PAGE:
Compliments are good. Compliments are healthy. Telling someone what they’re doing right can be a huge help, whether in art or otherwise. However, sometimes carefully applied criticism can also be beneficial to helping someone get better. The problem is that for a lot of people, especially artists, we have a tendency to feel very personally toward our work. We do put a piece of ourselves into it. And so any sort of criticism can feel like a personal affront—or attack—even if it’s not meant as such, and so the message is lost.
To that end, here are a few thoughts on giving and receiving constructive crits.
If you’re giving them: First, look at your intent honestly. Are you coming from a place where you genuinely want the other person to get better, or are you just trying to tear them down? It’s okay if it’s some of both—just make sure you speak from the first intent, and let the second remain silent. We can be envious or jealous of someone, or even offended, but on another level also really want to see them get better. Sort through your feelings as best as you can.
Consider how your message may best be received by the other person. Some people accept criticisms more gracefully than others, but that doesn’t make more thin-skinned people wrong or weak or bad. It’s not just on them to take it gracefully, but also on us to be tactful. Nobody wants to feel attacked, and even the most tough-skinned person can still react badly to a perceived onslaught.
It’s a bit cliche, but wrap your criticisms in compliments. Start with a compliment—a genuine one, not something half-hearted—then make your criticism, and then follow up with another genuine compliment.
Finally, when in doubt, err on the side of privacy. Some people can handle constructive crits in front of others, but some are horribly embarrassed by even the smallest suggestion. If you actually want them to do better, give these more easily-discomforted people a private message or email, or in person pull them aside after all’s said and done, and talk to them one on one. People generally don’t do so well if they feel cornered, and they’re less likely to listen.
If at any point you find yourself thinking “Well, THEY should be more thick-skinned” or “THEY just don’t know how to take criticism”, turn your attention back to yourself. Are you being sensitive to where they are now? Are you more interested in finding what will be the most effective way for them to receive the message, rather than what you think should be the best way based on your own preferences?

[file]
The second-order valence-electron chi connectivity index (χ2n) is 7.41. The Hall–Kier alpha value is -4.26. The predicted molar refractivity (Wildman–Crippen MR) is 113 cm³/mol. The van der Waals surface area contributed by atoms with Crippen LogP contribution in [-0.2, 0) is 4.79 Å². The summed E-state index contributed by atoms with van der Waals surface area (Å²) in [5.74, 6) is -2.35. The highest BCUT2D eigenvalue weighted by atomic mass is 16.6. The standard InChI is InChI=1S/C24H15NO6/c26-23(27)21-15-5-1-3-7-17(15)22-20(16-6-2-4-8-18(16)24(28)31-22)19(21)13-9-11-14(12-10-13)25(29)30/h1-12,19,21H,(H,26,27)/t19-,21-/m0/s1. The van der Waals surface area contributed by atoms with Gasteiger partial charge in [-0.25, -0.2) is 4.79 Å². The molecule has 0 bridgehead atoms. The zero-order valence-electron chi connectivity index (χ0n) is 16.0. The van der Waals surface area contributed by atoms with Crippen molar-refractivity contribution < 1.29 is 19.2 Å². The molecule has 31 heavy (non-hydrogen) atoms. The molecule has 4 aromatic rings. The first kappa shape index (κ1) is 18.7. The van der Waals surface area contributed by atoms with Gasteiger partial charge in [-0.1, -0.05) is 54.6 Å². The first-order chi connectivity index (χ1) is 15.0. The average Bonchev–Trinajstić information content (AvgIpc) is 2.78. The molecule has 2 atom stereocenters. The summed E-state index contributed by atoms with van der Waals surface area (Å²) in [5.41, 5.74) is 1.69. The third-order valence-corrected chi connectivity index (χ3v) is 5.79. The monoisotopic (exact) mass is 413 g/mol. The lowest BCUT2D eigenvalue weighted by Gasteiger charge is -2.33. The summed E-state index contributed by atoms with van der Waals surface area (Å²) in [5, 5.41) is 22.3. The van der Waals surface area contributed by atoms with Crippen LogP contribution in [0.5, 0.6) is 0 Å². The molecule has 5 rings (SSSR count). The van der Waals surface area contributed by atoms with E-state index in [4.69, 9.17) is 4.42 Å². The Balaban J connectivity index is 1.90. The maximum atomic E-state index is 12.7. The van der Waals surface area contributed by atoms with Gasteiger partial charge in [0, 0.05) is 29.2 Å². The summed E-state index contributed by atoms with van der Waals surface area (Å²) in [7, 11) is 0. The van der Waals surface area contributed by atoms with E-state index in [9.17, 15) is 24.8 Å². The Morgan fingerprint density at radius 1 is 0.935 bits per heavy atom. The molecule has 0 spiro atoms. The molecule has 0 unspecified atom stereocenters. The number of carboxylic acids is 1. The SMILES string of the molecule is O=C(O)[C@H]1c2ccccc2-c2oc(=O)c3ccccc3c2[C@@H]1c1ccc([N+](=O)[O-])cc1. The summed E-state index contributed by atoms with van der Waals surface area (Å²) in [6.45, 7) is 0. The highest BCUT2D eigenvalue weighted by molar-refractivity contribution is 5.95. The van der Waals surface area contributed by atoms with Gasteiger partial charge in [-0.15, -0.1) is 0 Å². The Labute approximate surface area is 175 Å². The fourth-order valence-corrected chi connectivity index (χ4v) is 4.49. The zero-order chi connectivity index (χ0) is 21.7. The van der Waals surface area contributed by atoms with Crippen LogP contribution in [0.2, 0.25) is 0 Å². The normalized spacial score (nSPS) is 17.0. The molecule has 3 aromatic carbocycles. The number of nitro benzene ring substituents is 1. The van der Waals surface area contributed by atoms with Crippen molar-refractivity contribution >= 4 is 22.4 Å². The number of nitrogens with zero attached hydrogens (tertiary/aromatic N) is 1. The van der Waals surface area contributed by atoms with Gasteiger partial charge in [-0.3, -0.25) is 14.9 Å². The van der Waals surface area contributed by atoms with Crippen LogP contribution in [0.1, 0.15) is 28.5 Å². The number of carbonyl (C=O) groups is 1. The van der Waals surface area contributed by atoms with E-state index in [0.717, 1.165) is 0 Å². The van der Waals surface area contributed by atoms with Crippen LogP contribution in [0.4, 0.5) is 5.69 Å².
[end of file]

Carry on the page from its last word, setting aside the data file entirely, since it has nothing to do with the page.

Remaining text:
Now, for those receiving constructive criticisms: Yes, there are people out there who just want to see you do better. There are also a lot of people doing destructive criticism in the name of “helping”, when in fact it’s their own egos getting in the way. It can be hard to tell who’s who, and even harder to trust your judgement (never mind the critics!)
But listen anyway. Do your best. Even destructive critics, those who just want to tear you down, can still have surprisingly good observations under the vitriol. It doesn’t justify their aggression, but you can still learn from them regardless.
If you feel hurt or attacked, give yourself space. Take a break from the computer for a while, or in person, leave the room for a few minutes. If you keep worrying over and chewing on what they said, it’s just going to make the barb sink deeper and deeper.
If you do find that there’s some truth to the criticisms, that you could do something better, do your best to explore that without taking it personally. It doesn’t mean you’re a bad person, or a crappy artist. Everyone needs to keep working on getting better. I know I do, and I’ve been at this for over a decade!
Look at constructive criticisms as tools to get better and be more awesome. Someone just gave you a road map to better art! Make use of these tools, and come back with something that really shines.
At the same time, also accept that there are people who will never be satisfied, and you shouldn’t make your art to please others. Do art for yourself first and foremost, and remember that you’re ultimately the one who gets to decide whether a criticism is useful or not, regardless of whether it was framed constructively or not.
Finally, to all: Be kind, for everyone you meet is fighting a hard battle, in the words of Plato (or, as modern philosopher Bill says, “be excellent to each other”). Remember that we’re each painting, stitching, writing, and sculpting our own paths. We all have things going on behind the screens and away from the meetups and classrooms and workplaces. Sometimes they chew at the backs of our minds and that affects what is said from the fronts of our mouths. When in doubt, breathe. Give yourself, and everyone else, some space. Very little that happens today will be important tomorrow, or next week, or a year from now. You only get so much time and energy in your life. You get to decide how to spend it. What are you investing in?
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